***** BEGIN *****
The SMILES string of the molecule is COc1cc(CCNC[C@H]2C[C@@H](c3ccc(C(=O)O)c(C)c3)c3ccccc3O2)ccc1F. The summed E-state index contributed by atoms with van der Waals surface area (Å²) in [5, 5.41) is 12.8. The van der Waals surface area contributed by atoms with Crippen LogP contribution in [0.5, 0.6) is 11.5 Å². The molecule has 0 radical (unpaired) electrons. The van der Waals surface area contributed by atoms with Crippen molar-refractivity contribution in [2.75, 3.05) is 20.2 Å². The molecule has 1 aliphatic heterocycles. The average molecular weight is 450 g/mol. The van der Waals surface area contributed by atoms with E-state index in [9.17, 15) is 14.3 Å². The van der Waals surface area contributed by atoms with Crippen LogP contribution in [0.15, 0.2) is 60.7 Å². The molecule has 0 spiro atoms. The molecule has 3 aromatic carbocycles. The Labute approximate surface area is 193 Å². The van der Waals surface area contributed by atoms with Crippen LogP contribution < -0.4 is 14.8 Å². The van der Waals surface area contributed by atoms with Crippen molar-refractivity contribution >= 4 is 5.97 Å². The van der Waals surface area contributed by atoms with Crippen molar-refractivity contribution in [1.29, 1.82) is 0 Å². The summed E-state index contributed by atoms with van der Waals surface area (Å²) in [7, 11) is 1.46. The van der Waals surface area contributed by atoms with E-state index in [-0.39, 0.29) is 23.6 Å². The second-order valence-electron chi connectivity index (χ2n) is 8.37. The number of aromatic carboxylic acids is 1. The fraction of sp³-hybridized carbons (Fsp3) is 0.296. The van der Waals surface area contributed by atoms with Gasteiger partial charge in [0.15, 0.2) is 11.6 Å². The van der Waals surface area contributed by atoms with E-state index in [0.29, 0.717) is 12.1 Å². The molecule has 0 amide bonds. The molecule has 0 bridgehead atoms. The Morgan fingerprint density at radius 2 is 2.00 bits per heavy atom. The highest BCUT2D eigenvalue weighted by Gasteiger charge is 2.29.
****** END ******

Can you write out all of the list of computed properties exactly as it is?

The SMILES string of the molecule is COc1cc(CCNC[C@H]2C[C@@H](c3ccc(C(=O)O)c(C)c3)c3ccccc3O2)ccc1F. The summed E-state index contributed by atoms with van der Waals surface area (Å²) in [5, 5.41) is 12.8. The van der Waals surface area contributed by atoms with Crippen LogP contribution in [0.5, 0.6) is 11.5 Å². The molecule has 0 radical (unpaired) electrons. The van der Waals surface area contributed by atoms with Crippen molar-refractivity contribution in [2.75, 3.05) is 20.2 Å². The molecule has 1 aliphatic heterocycles. The average molecular weight is 450 g/mol. The van der Waals surface area contributed by atoms with E-state index in [9.17, 15) is 14.3 Å². The van der Waals surface area contributed by atoms with Crippen LogP contribution in [0.15, 0.2) is 60.7 Å². The molecule has 0 spiro atoms. The molecule has 3 aromatic carbocycles. The Labute approximate surface area is 193 Å². The van der Waals surface area contributed by atoms with Crippen LogP contribution < -0.4 is 14.8 Å². The van der Waals surface area contributed by atoms with Crippen molar-refractivity contribution >= 4 is 5.97 Å². The van der Waals surface area contributed by atoms with Crippen molar-refractivity contribution in [1.29, 1.82) is 0 Å². The summed E-state index contributed by atoms with van der Waals surface area (Å²) in [7, 11) is 1.46. The van der Waals surface area contributed by atoms with E-state index in [-0.39, 0.29) is 23.6 Å². The second-order valence-electron chi connectivity index (χ2n) is 8.37. The number of aromatic carboxylic acids is 1. The fraction of sp³-hybridized carbons (Fsp3) is 0.296. The van der Waals surface area contributed by atoms with Gasteiger partial charge in [0.15, 0.2) is 11.6 Å². The van der Waals surface area contributed by atoms with E-state index in [0.29, 0.717) is 12.1 Å². The molecule has 0 amide bonds. The molecule has 0 bridgehead atoms. The Morgan fingerprint density at radius 2 is 2.00 bits per heavy atom. The highest BCUT2D eigenvalue weighted by Gasteiger charge is 2.29.